“And we are staying alert to the possibility that things could slow down more perhaps in 2023,” continues Patterson. “We’ve been telling our readers about some of the warning signs to look out for. If a recession really does appear to be imminent, there are certain indicators that are pretty reliable that tell you that one might be coming. It’s just that right now, we’re not really seeing those clear warning signs going off.”

So, what are the practical ways businesses can prepare?

In addition to PR and marketing considerations, Patterson says you might rethink investments in equipment, real estate or hiring.

“You might want to be more cautious about things that would make you more vulnerable if the economy did really go south and perhaps you had taken on a lot of debt to finance a new investment of some sort.”

Don’t Stop Your Public Relations and Marketing Efforts

Whatever happens, don’t allow your public relations and marketing to come to a full stop. You’ll want to stay out there, even if you change the mix of what you’re doing.

Public relations in a recession can help you remain on your audience’s minds.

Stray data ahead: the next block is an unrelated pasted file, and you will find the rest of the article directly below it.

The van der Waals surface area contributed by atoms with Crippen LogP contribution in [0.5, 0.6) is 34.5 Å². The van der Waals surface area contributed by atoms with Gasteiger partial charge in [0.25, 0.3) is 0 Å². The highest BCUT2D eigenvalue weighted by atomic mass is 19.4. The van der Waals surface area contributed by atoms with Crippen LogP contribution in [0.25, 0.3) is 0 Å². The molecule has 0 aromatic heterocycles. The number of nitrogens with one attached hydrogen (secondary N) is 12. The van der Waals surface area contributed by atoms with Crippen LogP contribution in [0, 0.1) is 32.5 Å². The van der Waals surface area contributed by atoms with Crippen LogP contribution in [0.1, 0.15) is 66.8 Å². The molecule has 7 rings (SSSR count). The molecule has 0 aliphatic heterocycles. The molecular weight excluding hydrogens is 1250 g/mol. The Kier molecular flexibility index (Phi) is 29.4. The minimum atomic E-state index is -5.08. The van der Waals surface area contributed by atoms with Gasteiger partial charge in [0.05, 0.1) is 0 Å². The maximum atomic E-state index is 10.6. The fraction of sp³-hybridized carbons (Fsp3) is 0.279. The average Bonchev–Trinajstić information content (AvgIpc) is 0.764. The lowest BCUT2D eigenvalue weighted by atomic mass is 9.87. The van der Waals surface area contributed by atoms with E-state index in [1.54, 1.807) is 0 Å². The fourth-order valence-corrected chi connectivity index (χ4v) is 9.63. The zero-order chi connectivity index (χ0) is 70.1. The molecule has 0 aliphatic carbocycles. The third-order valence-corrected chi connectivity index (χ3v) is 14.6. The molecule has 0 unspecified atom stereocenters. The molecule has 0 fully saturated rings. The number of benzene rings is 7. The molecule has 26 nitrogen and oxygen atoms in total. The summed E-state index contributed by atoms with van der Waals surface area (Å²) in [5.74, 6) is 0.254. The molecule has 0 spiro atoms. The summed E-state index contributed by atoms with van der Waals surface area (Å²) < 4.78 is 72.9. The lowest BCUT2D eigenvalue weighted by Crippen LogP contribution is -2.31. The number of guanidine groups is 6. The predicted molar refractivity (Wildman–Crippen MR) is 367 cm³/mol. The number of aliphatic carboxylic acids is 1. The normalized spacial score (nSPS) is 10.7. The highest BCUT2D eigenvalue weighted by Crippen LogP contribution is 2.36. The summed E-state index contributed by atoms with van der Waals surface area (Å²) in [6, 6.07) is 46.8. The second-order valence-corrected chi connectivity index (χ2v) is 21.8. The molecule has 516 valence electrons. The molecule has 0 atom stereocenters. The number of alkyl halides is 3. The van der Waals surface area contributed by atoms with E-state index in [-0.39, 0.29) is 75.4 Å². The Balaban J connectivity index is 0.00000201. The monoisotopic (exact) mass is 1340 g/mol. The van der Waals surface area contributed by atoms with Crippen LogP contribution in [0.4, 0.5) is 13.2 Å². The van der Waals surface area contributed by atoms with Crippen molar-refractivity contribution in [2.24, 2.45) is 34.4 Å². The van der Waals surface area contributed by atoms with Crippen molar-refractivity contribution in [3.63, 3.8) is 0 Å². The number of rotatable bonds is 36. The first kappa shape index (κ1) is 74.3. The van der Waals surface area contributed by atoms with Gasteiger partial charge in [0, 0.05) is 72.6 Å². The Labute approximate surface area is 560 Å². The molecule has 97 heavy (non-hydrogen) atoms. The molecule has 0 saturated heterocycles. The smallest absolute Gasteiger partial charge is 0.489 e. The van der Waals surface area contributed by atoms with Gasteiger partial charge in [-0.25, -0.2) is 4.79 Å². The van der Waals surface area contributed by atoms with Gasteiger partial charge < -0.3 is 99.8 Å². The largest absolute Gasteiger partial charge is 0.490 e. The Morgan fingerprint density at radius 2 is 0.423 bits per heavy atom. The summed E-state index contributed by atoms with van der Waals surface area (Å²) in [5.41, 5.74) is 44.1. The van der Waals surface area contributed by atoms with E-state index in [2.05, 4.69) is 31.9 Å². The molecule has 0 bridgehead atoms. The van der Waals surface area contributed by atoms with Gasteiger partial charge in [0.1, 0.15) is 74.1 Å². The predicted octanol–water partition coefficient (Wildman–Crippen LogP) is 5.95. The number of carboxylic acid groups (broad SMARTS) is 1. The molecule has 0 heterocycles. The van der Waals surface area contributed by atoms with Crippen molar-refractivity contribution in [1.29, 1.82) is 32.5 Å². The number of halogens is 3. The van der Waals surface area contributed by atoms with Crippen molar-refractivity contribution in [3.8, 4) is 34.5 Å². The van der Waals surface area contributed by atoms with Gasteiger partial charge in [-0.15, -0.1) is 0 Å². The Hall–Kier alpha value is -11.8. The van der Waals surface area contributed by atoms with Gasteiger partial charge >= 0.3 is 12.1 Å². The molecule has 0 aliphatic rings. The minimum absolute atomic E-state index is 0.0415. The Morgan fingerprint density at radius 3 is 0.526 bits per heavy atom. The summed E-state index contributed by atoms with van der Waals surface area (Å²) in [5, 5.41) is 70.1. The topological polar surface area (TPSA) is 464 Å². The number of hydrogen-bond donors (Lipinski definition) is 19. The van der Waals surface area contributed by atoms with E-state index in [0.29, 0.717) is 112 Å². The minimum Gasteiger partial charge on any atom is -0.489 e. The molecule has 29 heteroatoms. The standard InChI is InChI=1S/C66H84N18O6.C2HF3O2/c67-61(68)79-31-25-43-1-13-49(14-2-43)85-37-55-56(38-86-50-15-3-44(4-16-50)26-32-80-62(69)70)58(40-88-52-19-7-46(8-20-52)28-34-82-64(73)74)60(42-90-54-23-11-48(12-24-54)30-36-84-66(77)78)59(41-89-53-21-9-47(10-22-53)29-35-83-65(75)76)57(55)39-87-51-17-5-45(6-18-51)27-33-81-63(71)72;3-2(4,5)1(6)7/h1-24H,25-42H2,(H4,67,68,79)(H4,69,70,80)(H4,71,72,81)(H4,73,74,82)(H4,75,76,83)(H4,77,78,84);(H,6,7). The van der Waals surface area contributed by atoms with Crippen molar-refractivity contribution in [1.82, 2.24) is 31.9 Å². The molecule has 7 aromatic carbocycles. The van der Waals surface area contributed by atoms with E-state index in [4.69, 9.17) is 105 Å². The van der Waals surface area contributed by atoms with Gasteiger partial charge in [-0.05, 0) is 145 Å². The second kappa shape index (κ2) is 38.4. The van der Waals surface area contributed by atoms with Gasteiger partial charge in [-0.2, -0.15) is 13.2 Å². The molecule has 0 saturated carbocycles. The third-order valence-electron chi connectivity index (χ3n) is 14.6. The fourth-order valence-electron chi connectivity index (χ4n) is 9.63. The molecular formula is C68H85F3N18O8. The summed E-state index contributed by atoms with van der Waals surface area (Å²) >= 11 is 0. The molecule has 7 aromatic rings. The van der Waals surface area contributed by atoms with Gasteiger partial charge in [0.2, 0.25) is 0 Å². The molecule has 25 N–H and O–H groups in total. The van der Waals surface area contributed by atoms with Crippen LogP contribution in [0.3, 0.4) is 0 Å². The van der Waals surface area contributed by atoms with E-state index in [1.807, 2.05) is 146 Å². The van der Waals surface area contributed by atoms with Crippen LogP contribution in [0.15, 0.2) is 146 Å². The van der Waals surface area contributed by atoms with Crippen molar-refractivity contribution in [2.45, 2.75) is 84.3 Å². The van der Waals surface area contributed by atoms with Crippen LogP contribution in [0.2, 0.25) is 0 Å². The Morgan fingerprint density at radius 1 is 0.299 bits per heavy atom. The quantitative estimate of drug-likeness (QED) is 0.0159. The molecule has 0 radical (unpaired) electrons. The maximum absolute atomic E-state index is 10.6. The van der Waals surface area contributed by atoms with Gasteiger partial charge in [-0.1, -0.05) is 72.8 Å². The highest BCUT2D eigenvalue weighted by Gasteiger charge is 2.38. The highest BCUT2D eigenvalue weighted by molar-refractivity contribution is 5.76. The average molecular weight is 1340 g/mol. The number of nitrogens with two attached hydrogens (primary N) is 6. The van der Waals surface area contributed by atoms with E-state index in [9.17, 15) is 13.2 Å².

Because, recession or not, the economy is cyclical, so staying flexible while remembering that things will turn around at some point is always a wise approach.

Need assistance developing your messaging or getting out there with a thought leadership effort? I work with B2B clients to build effective digital PR programs. 

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About the author: You’ll find Michelle Garrett at the intersection of PR, content marketing and social media. As a public relations and communications consultant, Michelle’s articles and advice have been featured in Entrepreneur, Muck Rack, Ragan’s PR Daily, Attorney at Work, Freelancers Union and more. She is the co-host of #PRLunchHour on Twitter Spaces and is the founder and host of #FreelanceChat. In addition, Michelle was named among the top 10 most influential PR professionals by Commetric in 2021 and ranked no. 3 on the PR Measurement Twitter Influencer Index in 2021. She was named one of The Most Influential Tech PR Professionals in the World 2021, and a Top Digital PR Leader in 2020.